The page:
New Alvord fertilizer facility complete

Cooperative Farmers Elevator celebrated the completion of its new agronomy center fertilizer plant in Alvord with an open house event July 20. Jim Jensen, the regional operations manager for Cooperative Farmers Elevator, said they were very pleased with the turnout.

“It was a year-and-a-half construction process, so to get from the beginning to being able to give public tours was a good feeling,” said Jensen. “We have it fully completed now and we’ve taken some fertilizer out of here already, and we expect to really get things going this fall.”

Kristy Knutson, the location manager for Cooperative Farmers Elevator in Alvord, explained the new facility is a big upgrade that replaces three former plants. “We had already been pulling out of one location to serve multiple locations already, but now everything is centralized here.”

The building is about 350 feet long and holds just a little less than 30,000 tons of fertilizer. “This building was built because we wanted to be more efficient and be able to deliver things to our customers in a more efficient fashion,” said Jensen. “Some of our facilities were getting old and were in disrepair, so this was an investment that made it so we could process fertilizer a lot quicker and be able to manage more inventory.”

The new agronomy center is located about a half-mile northwest of Alvord, at the corner of 210th Street and Eagle Avenue. The facility stores dry fertilizer ingredients as well as micronutrients used for custom fertilizer applications. The plant’s 250-ton tower blends the products on-the-go.

“The plant is pretty much automated,” explained Jensen. “We use wireless communication between our equipment here to communicate with the system, to change bins and things like that, but otherwise it’s just a lot of technology we’ve got in automation.”

The 250-ton tower serves as the hub for the plant’s top-of-the-line technology. “You can pretty much push a button on the computer and the system will make the fertilizer for you. The tower blends it all together. You just tell it which one you want,” said Knutson.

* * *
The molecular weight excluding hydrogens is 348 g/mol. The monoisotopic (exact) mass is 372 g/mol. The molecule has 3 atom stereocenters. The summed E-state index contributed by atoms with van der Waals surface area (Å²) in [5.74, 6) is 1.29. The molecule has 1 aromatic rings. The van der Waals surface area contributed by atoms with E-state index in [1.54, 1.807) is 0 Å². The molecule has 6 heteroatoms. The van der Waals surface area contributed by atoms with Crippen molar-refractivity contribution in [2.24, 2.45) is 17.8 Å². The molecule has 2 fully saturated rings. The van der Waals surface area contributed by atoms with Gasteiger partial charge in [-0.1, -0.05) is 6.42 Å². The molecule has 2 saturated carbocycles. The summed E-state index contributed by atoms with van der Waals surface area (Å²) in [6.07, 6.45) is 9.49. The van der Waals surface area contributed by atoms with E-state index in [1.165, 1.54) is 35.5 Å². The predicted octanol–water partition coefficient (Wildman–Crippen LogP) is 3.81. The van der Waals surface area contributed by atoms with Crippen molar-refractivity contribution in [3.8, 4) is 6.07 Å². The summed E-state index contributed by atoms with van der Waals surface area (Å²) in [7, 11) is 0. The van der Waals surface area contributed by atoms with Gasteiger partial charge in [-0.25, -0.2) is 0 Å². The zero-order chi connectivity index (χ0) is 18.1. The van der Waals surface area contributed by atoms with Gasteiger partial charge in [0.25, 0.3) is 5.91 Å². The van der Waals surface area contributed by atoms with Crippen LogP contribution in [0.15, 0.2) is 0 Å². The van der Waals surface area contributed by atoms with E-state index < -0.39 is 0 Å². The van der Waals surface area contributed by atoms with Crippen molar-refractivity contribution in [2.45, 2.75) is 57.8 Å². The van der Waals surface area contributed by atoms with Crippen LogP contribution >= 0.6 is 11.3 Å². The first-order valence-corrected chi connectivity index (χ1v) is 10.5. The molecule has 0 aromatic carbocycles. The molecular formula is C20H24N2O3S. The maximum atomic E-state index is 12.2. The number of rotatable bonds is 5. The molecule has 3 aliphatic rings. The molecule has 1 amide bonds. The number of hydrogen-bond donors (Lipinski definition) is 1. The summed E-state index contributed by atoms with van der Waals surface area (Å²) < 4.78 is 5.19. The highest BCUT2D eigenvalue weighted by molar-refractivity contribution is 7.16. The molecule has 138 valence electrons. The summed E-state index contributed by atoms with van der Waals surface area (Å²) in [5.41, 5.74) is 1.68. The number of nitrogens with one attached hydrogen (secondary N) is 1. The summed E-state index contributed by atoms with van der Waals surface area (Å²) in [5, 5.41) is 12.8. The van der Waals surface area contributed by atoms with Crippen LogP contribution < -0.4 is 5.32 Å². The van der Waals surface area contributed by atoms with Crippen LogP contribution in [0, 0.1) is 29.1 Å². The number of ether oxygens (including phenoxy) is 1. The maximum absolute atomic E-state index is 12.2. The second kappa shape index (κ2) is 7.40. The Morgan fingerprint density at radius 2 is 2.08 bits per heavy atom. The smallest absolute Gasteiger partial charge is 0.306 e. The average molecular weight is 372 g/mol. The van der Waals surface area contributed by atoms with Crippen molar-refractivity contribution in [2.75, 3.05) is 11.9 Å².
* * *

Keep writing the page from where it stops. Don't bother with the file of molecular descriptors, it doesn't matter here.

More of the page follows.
“I think the main purpose for us to do this is that it’s going to allow us to inventory more products,” continued Jensen. “We’re going to have more micronutrients and more products than we’ve had in the past. We’ll be able to mix things a lot faster and get it through the plant a lot faster, and we expect to deliver probably within about a 40-mile radius.”

He said the plant has a receiving leg that can offload fertilizer from trucks and bring it into the building at a rate of 250 tons per hour. From there, the fertilizer can be blended with more products than ever before to make all kinds of custom fertilizer applications as well as grass seed fertilizer.

Knutson explained that, while the building is certainly impressive in size, there’s the potential it could get even bigger in the future. “The plant is built so we can double capacity if we want to. We would need to put another tower in but it’s set up so we have that option.”

The new facility will provide services to the northwest corner of Iowa and even into South Dakota. “Wherever we have customers that use dry fertilizers, it will be coming out of here, at least in this corner of the company,” said Jensen. “And as we get more efficient, we believe we’ll be able to serve even more customers.”

Comments are closed.

  • Longtime quilting hobby leads to fun and success

    September 27th, 2017

    When it comes to hobbies, quilting isn’t something that is at the top of most people’s lists.

    Good news for hospital project

    September 27th, 2017

    Good news for hospital project After more than eight months of waiting, the Merrill Pioneer Community Hospital board of trustees received an important piece of news regarding the new hospital and

    Mayoral and council races set for Nov. 7

    September 27th, 2017

    Residents in all eight communities in Lyon County will be asked to head to the polls for

  • Going LOCO for HOCO

    September 27th, 2017

    Students at Central Lyon High School are preparing for 2017 homecoming with the theme “Going LOCO this HOCO.” Homecoming will be celebrated

    Request for animal permit brought to city council

    September 21st, 2017

    A Rock Rapids resident has requested an animal permit in order to begin working with animals she feels would be ideal for a mini zoo, an attraction she says many people want to see back in the community.

    New faces voted to local school boards

    September 21st, 2017

    Area voters headed to the polls for local school board elections across Lyon County on Tuesday, Sept.

  • Facebook

  • [Advertisement.]
  • Sports Tweets

  • Latest News

    Mass band show is coordinated effort

    A great deal of time, coordination, effort and, of course, practice goes into the production of a mass band

    Donald Duane Hager

    Donald Duane Hager 91 Valley Springs, South Dakota September 23, 2017 Donald “Don” Duane Hager, 91, of Valley Springs, South Dakota, passed away Saturday, Sept.

    Dorothy M. Den Hartog

    Dorothy M. Den Hartog 88 Sanborn, Iowa September 21, 2017 Dorothy M. Den Hartog, 88, of Sanborn, Iowa, passed away Thursday, Sept.